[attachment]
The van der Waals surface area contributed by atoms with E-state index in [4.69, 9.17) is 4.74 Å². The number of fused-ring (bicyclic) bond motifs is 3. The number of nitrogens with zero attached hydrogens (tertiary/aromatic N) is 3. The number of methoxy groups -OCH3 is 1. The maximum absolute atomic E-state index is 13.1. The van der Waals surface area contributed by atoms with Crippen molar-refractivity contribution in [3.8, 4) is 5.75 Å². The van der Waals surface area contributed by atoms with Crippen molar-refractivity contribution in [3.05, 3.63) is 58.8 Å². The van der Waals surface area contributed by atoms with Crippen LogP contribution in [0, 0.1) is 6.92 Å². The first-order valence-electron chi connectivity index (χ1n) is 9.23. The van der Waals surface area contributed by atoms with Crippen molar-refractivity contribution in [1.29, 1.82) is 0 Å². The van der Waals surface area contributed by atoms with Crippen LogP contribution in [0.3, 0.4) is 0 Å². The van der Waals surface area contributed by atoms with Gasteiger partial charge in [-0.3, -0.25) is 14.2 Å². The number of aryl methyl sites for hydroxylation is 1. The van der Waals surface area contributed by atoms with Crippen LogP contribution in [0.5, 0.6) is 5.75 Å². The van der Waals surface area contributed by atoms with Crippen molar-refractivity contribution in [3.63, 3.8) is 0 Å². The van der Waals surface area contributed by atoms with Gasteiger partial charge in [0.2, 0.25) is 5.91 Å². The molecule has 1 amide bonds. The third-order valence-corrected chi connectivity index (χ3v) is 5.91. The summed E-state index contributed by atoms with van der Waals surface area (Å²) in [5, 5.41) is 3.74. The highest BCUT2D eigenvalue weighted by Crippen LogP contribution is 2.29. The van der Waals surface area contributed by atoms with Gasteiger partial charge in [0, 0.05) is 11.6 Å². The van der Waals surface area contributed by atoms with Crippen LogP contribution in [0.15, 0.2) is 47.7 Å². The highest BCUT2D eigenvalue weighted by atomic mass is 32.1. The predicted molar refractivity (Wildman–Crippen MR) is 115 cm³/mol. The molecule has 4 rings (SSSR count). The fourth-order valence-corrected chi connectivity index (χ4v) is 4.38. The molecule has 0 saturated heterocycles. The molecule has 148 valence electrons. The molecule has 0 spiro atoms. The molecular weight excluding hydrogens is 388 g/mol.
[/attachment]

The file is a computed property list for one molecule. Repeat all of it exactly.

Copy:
The van der Waals surface area contributed by atoms with E-state index in [4.69, 9.17) is 4.74 Å². The number of fused-ring (bicyclic) bond motifs is 3. The number of nitrogens with zero attached hydrogens (tertiary/aromatic N) is 3. The number of methoxy groups -OCH3 is 1. The maximum absolute atomic E-state index is 13.1. The van der Waals surface area contributed by atoms with Crippen molar-refractivity contribution in [3.8, 4) is 5.75 Å². The van der Waals surface area contributed by atoms with Crippen molar-refractivity contribution in [3.05, 3.63) is 58.8 Å². The van der Waals surface area contributed by atoms with Crippen LogP contribution in [0, 0.1) is 6.92 Å². The first-order valence-electron chi connectivity index (χ1n) is 9.23. The van der Waals surface area contributed by atoms with Crippen molar-refractivity contribution in [1.29, 1.82) is 0 Å². The van der Waals surface area contributed by atoms with Crippen LogP contribution in [0.3, 0.4) is 0 Å². The van der Waals surface area contributed by atoms with Gasteiger partial charge in [-0.3, -0.25) is 14.2 Å². The number of aryl methyl sites for hydroxylation is 1. The van der Waals surface area contributed by atoms with Crippen LogP contribution in [0.5, 0.6) is 5.75 Å². The van der Waals surface area contributed by atoms with Crippen molar-refractivity contribution in [3.63, 3.8) is 0 Å². The van der Waals surface area contributed by atoms with Gasteiger partial charge in [0.2, 0.25) is 5.91 Å². The molecule has 1 amide bonds. The third-order valence-corrected chi connectivity index (χ3v) is 5.91. The summed E-state index contributed by atoms with van der Waals surface area (Å²) in [5, 5.41) is 3.74. The highest BCUT2D eigenvalue weighted by Crippen LogP contribution is 2.29. The van der Waals surface area contributed by atoms with Gasteiger partial charge in [0, 0.05) is 11.6 Å². The van der Waals surface area contributed by atoms with Crippen LogP contribution in [0.15, 0.2) is 47.7 Å². The highest BCUT2D eigenvalue weighted by atomic mass is 32.1. The predicted molar refractivity (Wildman–Crippen MR) is 115 cm³/mol. The molecule has 4 rings (SSSR count). The fourth-order valence-corrected chi connectivity index (χ4v) is 4.38. The molecule has 0 saturated heterocycles. The molecule has 148 valence electrons. The molecule has 0 spiro atoms. The molecular weight excluding hydrogens is 388 g/mol.